This just in from Telecoms.com: Mobile subscriber numbers exceed 1.5 billion:
Driven by strong growth in emerging markets, EMC forecasts that the 2 billion milestone will be surpassed ahead of recent industry predictions. EMC expects 2.45 billion mobile subscriptions by the end of 2009.
Despite long since reaching saturation point in Western Europe, the mobile industry is still poised for sustained growth thanks to the enormous potential of emerging markets such as China, India and Brazil. By 2009 there are forecast to be almost 550 million subscribers in China alone, more than twice as many as in the second largest market, the USA. India, currently the world's 13th largest market, is forecast to quadruple in size to take third place with 117 million subscribers. Boosted by the TDMA to GSM migration, Brazil is on track to hit 100 million subscribers in late 2008, up from just over 50 million currently.
"With a global penetration rate of just 23%, there are still almost five billion potential new mobile users worldwide and this represents a tremendous opportunity for the industry," commented Mann. Continued subscriber growth can be achieved by further widening the addressable market for mobile services to include segments of the population that have previously been unable to afford a mobile phone service or have lived outside areas of mobile phone coverage, or both.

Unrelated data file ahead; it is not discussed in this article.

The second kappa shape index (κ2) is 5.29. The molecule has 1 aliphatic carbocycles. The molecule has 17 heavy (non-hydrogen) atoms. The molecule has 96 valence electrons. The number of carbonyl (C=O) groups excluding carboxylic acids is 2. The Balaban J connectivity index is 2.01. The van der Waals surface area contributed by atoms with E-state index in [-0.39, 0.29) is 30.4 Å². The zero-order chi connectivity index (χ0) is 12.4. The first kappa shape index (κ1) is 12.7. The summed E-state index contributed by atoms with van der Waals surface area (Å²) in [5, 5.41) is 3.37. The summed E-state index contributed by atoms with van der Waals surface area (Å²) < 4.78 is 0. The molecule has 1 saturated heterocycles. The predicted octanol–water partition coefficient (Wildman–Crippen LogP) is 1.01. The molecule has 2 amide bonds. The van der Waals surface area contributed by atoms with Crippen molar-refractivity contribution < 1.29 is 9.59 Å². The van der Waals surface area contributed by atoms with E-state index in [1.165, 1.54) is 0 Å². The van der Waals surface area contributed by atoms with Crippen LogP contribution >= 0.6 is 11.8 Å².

The story also notes that as of December 2003, the U.S. had 157.3 million mobile users, and is second only to China in terms of mobile subscriber numbers
This again goes back to my point about how the mobile sector is the most important industry Silicon Valley should be targeting right now. There's *so* much opportunity, not just to sell to the rest of the world, but here in the U.S. where we are only at about 60% penetration. Americans are relatively affluent and once they have advanced handsets in hand, they're going to be willing to pay to do stuff with them.
Add to this Sprint and Cingular's announcements about 3G rollouts (the former far more closer than the latter) and we see that the tidal wave is rolling towards us quickly. Quicker, it seems, than even the analysts predict.